Wearing masks which represent spirits and ancestors and performing dances: Sunday (Apr. 9) was a feast day for the Baule people in the centre of Cote d'Ivoire.
Some gathered in their village of Sakassou to celebrate "Paquinou" or Easter.
Speakers of Baulé are part of the ethnolinguistic grouping of peoples of the Guinea Coast who speak Akan languages.
"Today Paquinou has become a holiday for the Akan people", Evangeliste Gibet explains.
"It is during this holiday that the family gathers, parents come, cousins, sisters, nephews and aunts, everyone comes for family reunions."
To mark the occasion, the Baule people also celebrate with dances, a traditional alcoholic beverage prepared by distillation of palm, called koutoukou and Christian mass.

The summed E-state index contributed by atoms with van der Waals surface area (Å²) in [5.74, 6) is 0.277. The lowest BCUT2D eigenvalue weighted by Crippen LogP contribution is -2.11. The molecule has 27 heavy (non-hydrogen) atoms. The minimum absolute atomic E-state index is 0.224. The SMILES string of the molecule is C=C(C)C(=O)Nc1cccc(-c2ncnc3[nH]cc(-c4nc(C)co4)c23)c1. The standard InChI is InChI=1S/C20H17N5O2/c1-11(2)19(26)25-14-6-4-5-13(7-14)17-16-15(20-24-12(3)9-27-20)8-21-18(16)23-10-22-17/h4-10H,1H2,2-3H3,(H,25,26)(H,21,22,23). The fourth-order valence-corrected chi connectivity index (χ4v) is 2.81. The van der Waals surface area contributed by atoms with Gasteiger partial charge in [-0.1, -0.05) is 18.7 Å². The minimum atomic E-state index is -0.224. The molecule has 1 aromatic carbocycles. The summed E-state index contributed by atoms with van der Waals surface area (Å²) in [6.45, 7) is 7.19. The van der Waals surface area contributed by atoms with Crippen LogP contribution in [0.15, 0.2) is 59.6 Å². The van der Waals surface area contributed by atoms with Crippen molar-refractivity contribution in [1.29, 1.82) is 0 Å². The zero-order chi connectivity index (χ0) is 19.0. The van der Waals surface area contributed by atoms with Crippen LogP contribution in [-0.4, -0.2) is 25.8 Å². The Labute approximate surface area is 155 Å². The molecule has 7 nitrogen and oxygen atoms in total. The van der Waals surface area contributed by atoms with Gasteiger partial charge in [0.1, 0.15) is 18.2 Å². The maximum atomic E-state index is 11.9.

The festival is also seen as a way to connect with the spiritual world. The mix of traditional and Christian customs during Easter brings together the community and the different groups and believers.
"Paquinou for us, the Baule, is the great moment of reunion to settle our conflicts and think about the development of our villages," local resident Richmond Kouassi says. "So here is why we have chosen Easter and we say Paquinou, which means Easter for Baule."
To keep their tradition alive, people from across the Baulé Kingdom work hard to make the journey home and celebrate Paquinou.
East of Sakassou,the Kingdom's capital, an international festival in Daoukro celebrate the Baulé heritage.